Tuesday, April 10, 2007

Peru 5

For the second day in a row, we’re all getting up at 4:45 in the morning. This morning, it’s so we can see the sun rise on Macchu Picchu. I’m not terribly excited about heading up there. Even though I’ve been told how amazing it is, and how I shouldn’t miss it, I can’t help but feel it’s going to be an annoying touristy experience. I’m hoping the early visit will cut down on the crowds.

We head down to the bus stop to catch the 5:30 bus, the first bus up the mountain. We blink at each other in the early-morning darkness and tiredly chew the bananas we grabbed from the hotel lobby. Despite the early hour, the bus fills up to capacity. I am wedged between Aa and some guy who needs a shower. I spend the whole ride wishing him ill for his poor hygeine. Heading up the mountain, we see people wearing garbage bags hiking up and watch the rain hit the windows. After some unspecified time, the bus stops and the doors open. We’re there, apparently.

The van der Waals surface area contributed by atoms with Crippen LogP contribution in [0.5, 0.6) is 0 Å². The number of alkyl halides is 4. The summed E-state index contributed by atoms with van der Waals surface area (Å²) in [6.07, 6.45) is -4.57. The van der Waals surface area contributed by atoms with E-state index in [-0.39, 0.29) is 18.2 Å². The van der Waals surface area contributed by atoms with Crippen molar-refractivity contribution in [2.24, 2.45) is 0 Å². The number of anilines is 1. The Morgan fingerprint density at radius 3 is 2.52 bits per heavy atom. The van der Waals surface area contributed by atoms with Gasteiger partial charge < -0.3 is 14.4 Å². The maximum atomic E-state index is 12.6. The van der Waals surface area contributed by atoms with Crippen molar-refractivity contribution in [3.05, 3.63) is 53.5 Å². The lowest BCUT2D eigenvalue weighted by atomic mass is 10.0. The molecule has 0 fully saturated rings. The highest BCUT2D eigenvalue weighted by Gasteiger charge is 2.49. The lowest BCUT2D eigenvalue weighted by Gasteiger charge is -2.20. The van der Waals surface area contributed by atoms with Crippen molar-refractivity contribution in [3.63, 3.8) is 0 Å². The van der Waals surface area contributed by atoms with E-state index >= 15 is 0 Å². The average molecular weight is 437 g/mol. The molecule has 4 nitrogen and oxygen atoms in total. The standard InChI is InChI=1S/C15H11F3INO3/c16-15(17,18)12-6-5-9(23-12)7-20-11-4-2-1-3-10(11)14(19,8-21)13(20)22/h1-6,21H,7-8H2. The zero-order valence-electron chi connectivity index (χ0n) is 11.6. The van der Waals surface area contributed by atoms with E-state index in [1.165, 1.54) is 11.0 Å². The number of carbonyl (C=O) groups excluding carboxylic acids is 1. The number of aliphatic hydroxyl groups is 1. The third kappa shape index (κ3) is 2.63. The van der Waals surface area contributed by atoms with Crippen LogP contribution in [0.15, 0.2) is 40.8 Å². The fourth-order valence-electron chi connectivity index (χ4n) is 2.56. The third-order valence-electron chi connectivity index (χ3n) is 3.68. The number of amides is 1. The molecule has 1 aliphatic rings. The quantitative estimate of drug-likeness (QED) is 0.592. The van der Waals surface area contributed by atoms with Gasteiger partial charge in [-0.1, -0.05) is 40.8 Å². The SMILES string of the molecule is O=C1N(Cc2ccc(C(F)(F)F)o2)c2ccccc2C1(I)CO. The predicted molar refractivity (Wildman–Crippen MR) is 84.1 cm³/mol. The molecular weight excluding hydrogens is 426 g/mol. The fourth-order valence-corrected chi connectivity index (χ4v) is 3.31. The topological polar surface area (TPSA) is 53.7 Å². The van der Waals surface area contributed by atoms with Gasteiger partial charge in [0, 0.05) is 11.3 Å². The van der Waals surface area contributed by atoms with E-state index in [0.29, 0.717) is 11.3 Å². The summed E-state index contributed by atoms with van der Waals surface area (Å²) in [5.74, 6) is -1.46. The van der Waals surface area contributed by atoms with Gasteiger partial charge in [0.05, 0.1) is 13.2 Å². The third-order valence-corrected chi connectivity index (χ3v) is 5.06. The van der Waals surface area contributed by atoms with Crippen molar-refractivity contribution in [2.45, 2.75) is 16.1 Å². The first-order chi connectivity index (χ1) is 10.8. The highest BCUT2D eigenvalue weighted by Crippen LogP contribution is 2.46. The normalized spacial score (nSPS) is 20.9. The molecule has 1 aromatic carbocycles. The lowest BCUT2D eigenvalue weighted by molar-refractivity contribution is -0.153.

We stumble out of the bus and head to the front door. It’s still mostly dark out. We can see the very expensive hotel just to our right. Then we enter the park. For a while it kind of looks like Ireland – green and misty and hilly, with stone buildings. I don’t know exactly when it stops looking like Ireland or anyplace I’ve ever been before. ..But the sun is rising and the clouds are moving around us, obscuring some things and revealing others. The landscape is changing every minute. I look down and it's suddenly clear enough to see all the way to the valley and the river below. I look up and there’s another mountain, with a thin trail of stone stairs snaking up one side Nobody’s really talking, including me. Then I understand that the mountain I’m on isn’t really a mountain anymore. At its peak, it’s been dug out and flattened by hand. Plateaus were built for farming. Stones were hauled up and fitted together without cement or mud to build temples and houses. People lived and ate and fought had babies and died here. How strange that I ever thought getting in a bus before dawn was some big deal

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